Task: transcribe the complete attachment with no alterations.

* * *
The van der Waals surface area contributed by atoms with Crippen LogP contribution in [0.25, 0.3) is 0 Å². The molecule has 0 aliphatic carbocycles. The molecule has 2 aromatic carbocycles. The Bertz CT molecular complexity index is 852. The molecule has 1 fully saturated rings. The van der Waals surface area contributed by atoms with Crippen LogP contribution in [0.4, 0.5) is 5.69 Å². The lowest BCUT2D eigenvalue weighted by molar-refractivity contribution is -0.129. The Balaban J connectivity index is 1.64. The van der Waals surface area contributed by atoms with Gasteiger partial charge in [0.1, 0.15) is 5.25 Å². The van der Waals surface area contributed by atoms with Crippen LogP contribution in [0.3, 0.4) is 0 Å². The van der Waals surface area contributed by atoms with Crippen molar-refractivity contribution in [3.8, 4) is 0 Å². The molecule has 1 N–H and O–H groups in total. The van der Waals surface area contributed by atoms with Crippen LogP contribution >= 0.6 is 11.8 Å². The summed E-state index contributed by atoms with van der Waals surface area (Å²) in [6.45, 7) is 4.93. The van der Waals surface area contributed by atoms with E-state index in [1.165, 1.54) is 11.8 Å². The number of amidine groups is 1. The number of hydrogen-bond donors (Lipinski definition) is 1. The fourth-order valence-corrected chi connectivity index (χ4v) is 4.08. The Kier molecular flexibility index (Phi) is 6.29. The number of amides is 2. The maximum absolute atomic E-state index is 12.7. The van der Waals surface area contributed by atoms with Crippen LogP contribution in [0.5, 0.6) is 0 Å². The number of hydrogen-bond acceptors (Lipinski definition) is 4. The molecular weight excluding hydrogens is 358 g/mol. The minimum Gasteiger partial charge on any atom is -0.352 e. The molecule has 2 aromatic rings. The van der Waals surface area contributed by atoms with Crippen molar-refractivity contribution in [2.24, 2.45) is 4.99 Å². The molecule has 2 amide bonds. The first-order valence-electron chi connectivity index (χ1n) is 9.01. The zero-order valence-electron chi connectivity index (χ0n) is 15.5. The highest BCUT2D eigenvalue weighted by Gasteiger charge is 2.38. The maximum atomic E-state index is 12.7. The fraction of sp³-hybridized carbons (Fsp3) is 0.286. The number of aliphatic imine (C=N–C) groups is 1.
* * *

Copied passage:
The van der Waals surface area contributed by atoms with Crippen LogP contribution in [0.25, 0.3) is 0 Å². The molecule has 0 aliphatic carbocycles. The molecule has 2 aromatic carbocycles. The Bertz CT molecular complexity index is 852. The molecule has 1 fully saturated rings. The van der Waals surface area contributed by atoms with Crippen LogP contribution in [0.4, 0.5) is 5.69 Å². The lowest BCUT2D eigenvalue weighted by molar-refractivity contribution is -0.129. The Balaban J connectivity index is 1.64. The van der Waals surface area contributed by atoms with Gasteiger partial charge in [0.1, 0.15) is 5.25 Å². The van der Waals surface area contributed by atoms with Crippen LogP contribution in [0.3, 0.4) is 0 Å². The van der Waals surface area contributed by atoms with Crippen molar-refractivity contribution in [3.8, 4) is 0 Å². The molecule has 1 N–H and O–H groups in total. The van der Waals surface area contributed by atoms with Crippen LogP contribution >= 0.6 is 11.8 Å². The summed E-state index contributed by atoms with van der Waals surface area (Å²) in [6.45, 7) is 4.93. The van der Waals surface area contributed by atoms with E-state index in [1.165, 1.54) is 11.8 Å². The number of amidine groups is 1. The number of hydrogen-bond donors (Lipinski definition) is 1. The fourth-order valence-corrected chi connectivity index (χ4v) is 4.08. The Kier molecular flexibility index (Phi) is 6.29. The number of amides is 2. The maximum absolute atomic E-state index is 12.7. The van der Waals surface area contributed by atoms with Crippen LogP contribution in [0.5, 0.6) is 0 Å². The number of hydrogen-bond acceptors (Lipinski definition) is 4. The molecular weight excluding hydrogens is 358 g/mol. The minimum Gasteiger partial charge on any atom is -0.352 e. The molecule has 2 aromatic rings. The van der Waals surface area contributed by atoms with Crippen molar-refractivity contribution in [2.24, 2.45) is 4.99 Å². The molecule has 2 amide bonds. The first-order valence-electron chi connectivity index (χ1n) is 9.01. The zero-order valence-electron chi connectivity index (χ0n) is 15.5. The highest BCUT2D eigenvalue weighted by Gasteiger charge is 2.38. The maximum atomic E-state index is 12.7. The fraction of sp³-hybridized carbons (Fsp3) is 0.286. The number of aliphatic imine (C=N–C) groups is 1.